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BRIC snacking: Stereotypes must be cast aside

By Kacey Culliney , 07-May-2013
Last updated the 07-May-2013 at 13:47 GMT

Snack makers must cast aside stereotypes when targeting the BRIC region because the markets and consumers are a lot more complicated, an analyst says.

Consumption of snacking and impulse foods in Brazil, Russia, India and China (BRIC region) was worth almost $150bn for 2012, according to data from Canadean. Products include baked snacks, cereal bars, energy bars, biscuits, cookies, yoghurts, dairy puddings, confectionery and ice cream.

But as global manufacturers look to tap into opportunities in this lucrative region, consumer and consumption stereotypes must be cast aside, analyst at Canadean Ronan Stafford said.

“The BRIC markets are a lot more complicated than what you think at first sight,” Stafford told BakeryandSnacks.com.

“You can’t assume that the character traits of your established consumer will match up to BRIC consumers. Character traits and purchase motivations are different as well as age and gender trends,” he said.

Snacking for indulgence? Not really…

“In Western Europe and North America a lot of people snack because they want a little treat, but in BRIC markets indulgence isn’t that important,” Stafford said.

Consumers across the BRIC region snack for time out, to get away from what they are doing, he said. “Five minutes to yourself is very important to consumers across the board in the BRIC markets.”

This is especially true for women, particularly those aged 35-44 – the most valuable age group for snacking in the BRIC region, Stafford said.

“These women are basically using snacking and impulse foods to stop and just take a break – to have five minutes of relaxation,” he said.

“Manufacturers should do anything to make their snacks appeal to this ‘time out’. They need to look at when women are snacking and appeal to the occasion and what they are taking a break from.”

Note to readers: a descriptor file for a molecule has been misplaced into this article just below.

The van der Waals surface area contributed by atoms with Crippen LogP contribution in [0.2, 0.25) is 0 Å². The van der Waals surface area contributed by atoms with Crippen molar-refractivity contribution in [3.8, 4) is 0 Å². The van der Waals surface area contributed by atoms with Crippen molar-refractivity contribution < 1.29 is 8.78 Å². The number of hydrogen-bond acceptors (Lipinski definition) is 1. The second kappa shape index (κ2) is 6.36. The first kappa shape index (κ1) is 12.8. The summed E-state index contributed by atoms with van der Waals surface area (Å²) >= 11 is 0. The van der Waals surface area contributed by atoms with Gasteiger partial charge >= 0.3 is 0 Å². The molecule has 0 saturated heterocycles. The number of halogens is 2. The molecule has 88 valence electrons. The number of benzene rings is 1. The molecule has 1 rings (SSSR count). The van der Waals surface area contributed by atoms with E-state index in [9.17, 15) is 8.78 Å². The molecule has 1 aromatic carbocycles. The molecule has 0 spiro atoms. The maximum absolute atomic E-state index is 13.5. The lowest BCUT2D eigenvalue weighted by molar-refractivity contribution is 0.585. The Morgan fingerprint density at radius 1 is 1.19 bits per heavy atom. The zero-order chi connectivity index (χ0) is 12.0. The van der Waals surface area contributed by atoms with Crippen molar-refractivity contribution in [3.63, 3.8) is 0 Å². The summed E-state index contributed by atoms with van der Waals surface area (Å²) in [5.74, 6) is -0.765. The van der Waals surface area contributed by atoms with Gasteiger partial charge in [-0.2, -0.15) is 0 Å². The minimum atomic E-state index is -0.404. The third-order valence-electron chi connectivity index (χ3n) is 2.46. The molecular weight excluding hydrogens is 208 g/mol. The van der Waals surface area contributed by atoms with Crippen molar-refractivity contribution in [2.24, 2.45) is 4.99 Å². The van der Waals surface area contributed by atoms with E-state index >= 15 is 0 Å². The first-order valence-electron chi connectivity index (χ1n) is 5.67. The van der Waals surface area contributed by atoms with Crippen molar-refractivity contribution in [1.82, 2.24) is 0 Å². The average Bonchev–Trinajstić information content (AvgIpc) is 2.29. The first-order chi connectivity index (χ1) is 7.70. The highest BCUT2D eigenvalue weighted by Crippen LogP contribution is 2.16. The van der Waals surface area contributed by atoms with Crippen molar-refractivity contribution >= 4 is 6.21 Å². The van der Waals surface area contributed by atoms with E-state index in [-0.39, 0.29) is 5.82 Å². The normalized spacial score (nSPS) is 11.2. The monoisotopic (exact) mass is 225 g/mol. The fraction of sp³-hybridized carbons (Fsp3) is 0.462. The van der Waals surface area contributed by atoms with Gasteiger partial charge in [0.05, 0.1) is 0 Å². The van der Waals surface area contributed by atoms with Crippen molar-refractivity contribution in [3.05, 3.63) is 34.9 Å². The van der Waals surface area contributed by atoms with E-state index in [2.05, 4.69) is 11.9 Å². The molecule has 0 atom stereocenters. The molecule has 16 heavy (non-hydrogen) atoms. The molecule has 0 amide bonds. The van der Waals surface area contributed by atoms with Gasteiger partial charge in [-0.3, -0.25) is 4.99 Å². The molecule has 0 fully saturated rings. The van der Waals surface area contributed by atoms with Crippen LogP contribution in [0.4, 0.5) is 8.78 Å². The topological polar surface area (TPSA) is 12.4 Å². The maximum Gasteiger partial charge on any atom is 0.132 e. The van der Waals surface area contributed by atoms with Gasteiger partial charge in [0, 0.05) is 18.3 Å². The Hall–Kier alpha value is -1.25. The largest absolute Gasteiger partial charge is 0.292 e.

Women and men first

Unlike Western Europe and North America where kids are very important in the snacks sector, it is women (aged 16-44) and men above the age of 55 that are the most valuable snackers, Canadean research found.

“It’s very easy when looking at snacking to focus on children and teenagers, especially in the BRIC region where you have a very young and growing population. But you have to look at the research,” Stafford said.

Pre-mid-life women (aged 35-44) consumed $13.7bn worth of snacks and impulse foods in 2011 – representing over a fifth of the total consumed by all women. Therefore manufacturers must prioritize women in the BRIC region, the analyst said.

There is also a healthy snack market among older men aged 55 and over, he said.

Older men consumed $14.1bn worth of products in 2011 – 21.1% of the total snacks and impulse foods consumed by men in the BRIC region.

Stafford said that while these male consumers also want ‘time out’, they are motivated by value for money.

“When targeting the BRIC region, manufacturers have to have very specific, very targeted plans for each age group and gender, even by country. If you want to be really effective in the BRIC markets, you have to look at it on a country level,” he said.

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